= 9 5 2 + - : Postfix Notation

Why postfix notation?

There are two reasons

Syntax-Directed Definitions:

For example, let the grammar contains the production:


And also let that nodes X, Y and Z have associated attributes X.a, Y.a and Z.a respectively.

The annotated parse tree looks like:


If the semantic rule
        {X.a := Y.a + Z.a}
is associated with the production
        X Y Z
then parser should add the attribute 'a' of node Y and attribute 'a' of node Z together and set the attribute 'a' of node X to their sum.

Synthesized Attributes:
An attribute is synthesized if its value at a parent node can be determined from attributes of its children.


Since in this example, the value of a node X can be determined from 'a' attribute of Y and Z nodes attribute 'a' in a synthesized attribute.
Synthesized attributes can be evaluated by a single bottom-up traversal of the parse tree.

Example 2.6: Following figure shows the syntax-directed definition of an infix-to-postfix translator.

Figure 2.5 Pg. 34



expr    expr1 + term expr.t : = expr1.t + | | term.t | | '+'
expr    expr1 - term expr.t : = expr1.t + | | term.t | | '-'
expr    term expr.t : =  term.t
term    0 term.t : = '0'
term    1 term.t : = '1'
           :           :
           :           :
term    9 term.t : = '9'

Parse tree corresponds to Productions


Annotated parse tree corresponds to semantic rules.


The above annotated parse tree shows how the input infix expression 9 - 5 + 2 is translated to the prefix expression 95 - 2 + at the root.

Depth-First Traversals
A depth-first traversal of a parse tree is one way of evaluating attributes.
Note that a syntax-directed definition does not impose any particular order as long as order computes attribute of parent after all its children's attributes.

PROCEDURE visit (n: node)
    FOR each child m of n, from left to right
        Do visist (m);
    Evaluate semantic rules at node n


Translation Schemes
A translation scheme is another way of specifying a syntax-directed translation. This scheme is a CFG in which program fragments called semantic actions are embedded within the right sides of productions.

For example,
        rest + term {primt ( ' + ' )} rest,
indicates that a '+' sign should be printed between:


Ex. 2.8


Step1: Syntax-directed definition for translating infix expression to postfix form.



expr    expr1 + term expr.t : = expr1.t + | | term.t | | '+'
expr    expr1 - term expr.t : = expr1.t + | | term.t | | '-'
expr    term expr.t : =  term.t
term    0 term.t : = '0'
term    1 term.t : = '1'
           :           :
           :           :
term    9 term.t : = '9'

Step 2: A translation scheme derived from syntax-direction definition is :

Figure 2.15 on pg. 39

expr    expr + term {print( ' + ' )}
expr    expr - term {print( ' - ')}
expr    term  
term    0 {print( ' 0 ' )}
term    1 {print( ' 1 ' )}
           :           :
           :           :
term    9 {print( ' 9 ' )}

Step 3: A parse tree with actions translating 9 - 5 + 2 into 95 - 2 +


Figure 2.14 on pg. 40

Note that it is not necessary to actually construct the parse tree.


Parsing is the process of determining if a string of tokens can be generated by a grammar. A parser must be capable of constructing the tree, or else the translation cannot be guaranteed correct. For any language that can be described by CFG, the parsing requires O(n3) time to parse string of n token. However, most programming languages are so simple that a parser requires just O(n) time with a single left-to-right scan over the iput string of n tokens.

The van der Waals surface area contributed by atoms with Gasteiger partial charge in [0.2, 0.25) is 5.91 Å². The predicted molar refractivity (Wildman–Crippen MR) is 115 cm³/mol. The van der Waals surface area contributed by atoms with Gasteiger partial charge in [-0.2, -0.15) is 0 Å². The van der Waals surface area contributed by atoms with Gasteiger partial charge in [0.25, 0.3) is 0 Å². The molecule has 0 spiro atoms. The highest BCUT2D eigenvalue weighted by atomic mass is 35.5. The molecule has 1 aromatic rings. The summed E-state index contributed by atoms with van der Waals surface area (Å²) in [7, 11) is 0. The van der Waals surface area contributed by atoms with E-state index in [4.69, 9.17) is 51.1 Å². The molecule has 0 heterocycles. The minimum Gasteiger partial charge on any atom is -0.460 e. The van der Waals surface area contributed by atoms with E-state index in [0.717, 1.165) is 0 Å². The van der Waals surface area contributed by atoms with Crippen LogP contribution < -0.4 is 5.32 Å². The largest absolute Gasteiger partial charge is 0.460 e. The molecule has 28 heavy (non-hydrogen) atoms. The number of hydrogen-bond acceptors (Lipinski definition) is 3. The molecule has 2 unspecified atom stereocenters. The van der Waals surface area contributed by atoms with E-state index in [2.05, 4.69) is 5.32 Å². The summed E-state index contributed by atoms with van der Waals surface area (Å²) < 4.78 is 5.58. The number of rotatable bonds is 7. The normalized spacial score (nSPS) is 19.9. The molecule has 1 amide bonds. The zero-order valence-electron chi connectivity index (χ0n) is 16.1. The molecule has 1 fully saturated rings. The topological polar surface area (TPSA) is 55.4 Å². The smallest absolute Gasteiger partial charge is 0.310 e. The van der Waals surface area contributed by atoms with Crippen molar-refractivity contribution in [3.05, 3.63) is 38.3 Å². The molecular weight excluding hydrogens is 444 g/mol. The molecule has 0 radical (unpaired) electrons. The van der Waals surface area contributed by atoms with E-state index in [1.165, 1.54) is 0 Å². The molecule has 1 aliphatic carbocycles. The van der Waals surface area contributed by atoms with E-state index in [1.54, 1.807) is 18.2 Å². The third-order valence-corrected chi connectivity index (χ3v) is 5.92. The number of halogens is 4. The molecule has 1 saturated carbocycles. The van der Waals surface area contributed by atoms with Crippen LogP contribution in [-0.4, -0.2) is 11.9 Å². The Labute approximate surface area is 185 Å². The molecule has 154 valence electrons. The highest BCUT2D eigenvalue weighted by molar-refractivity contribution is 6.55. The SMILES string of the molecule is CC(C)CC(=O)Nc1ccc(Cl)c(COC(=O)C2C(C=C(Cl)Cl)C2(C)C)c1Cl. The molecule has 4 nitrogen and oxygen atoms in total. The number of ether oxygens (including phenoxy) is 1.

There are two types of Parsing

  1. Top-down Parsing (start from start symbol and derive string)
    A Top-down parser builds a parse tree by starting at the root and working down towards the leaves.
  2. Bottom-up Parsing (start from string and reduce to start symbol)
    A bottom-up parser builds a parser tree by starting at the leaves and working up towards the root.

Top-down Parsing
Consider the CFG with productions:

expr term rest
rest  → + term rest | - term rest
term 0 | 1 | . . . | 9

Step 0:
Initialization: Root must be starting symbol
Step 1:
expr term rest
Step 2:
term 9
Step 3
rest term rest
Step 4:
term 5
Step 5:
rest term rest
Step 6:
term 2
Step 7:
rest E

In the example above, the grammar made it easy for the top-down parser to pick the correct production in each step.
This is not true in general, see example of dangling 'else'.

Pridictive Parsing:
Recursive-descent parsing is a top-down method of syntax analysis that executes a set of recursive procedure to process the input. A procedure is associated with each nonterminal of a grammar.

A predictive parsing is a special form of recursive-descent parsing, in which the current input token unambiguously determines the production to be applied at each step.

Let the grammar be:

expr term rest
rest  + term rest | - term rest | 6
term 0 | 1 | . . . | 9

In a recursive-descent parsing, we write code for each nonterminal of a grammar. In the case of above grammar, we should have three procedure, correspond to nonterminals expr, rest, and term.

Since there is only one production for nonterminal expr, the procedure expr is:

expr ( )
    term ( );
    rest ( );

Since there are three (3) productions for rest, procedure rest uses a global variable, 'lookahead', to select the correct production or simply selects "no action" i.e.,

E - production, indicating that lookahead variable is neither + nor -

rest ( )
    IF (lookahead = = '+') {
            match ( ' + ' );
            term ( );
            rest ( );
    ELSE IF ( lookahead = = '-') {
                match (' - ');
                term ( );
                rest ( );
    ELSE {

The procedure term checks whether global variable lookahead is a digit.

term ( ) {
        IF ( isdigit (lookahead)) {
                match (lookahead);
               ReportError ( );

After loading first input token into variable 'lookahead' pridictive parser is stared by calling starting symbol, 'expr'.
If the input is error free, the parser conducts a depth-first traversal of the parse tree and return to caller routine through expr.

Problem with Predictive Parsing: left recursion

Left Recursion:
The production is left-recursive if the leftmost symbol on the right side is the same as the non terminal on the left side. For example,
            expr expr + term.

If one were to code this production in a recursive-descent parser, the parser would go in an infinite loop.


We can eliminate the left-recursion by introducing new nonterminals and new productions rules.

For example, the left-recursive grammar is:

E + T | T
T * F | F
(E) | id.

We can redefine E and T without left-recursion as:

E` + TE` | E
T * FT` | E
F (E) | id

Getting rid of such immediate left recursion is not enough. One must get rid of indirect left recursion too, where two or more nonterminals are mutually left-recursive.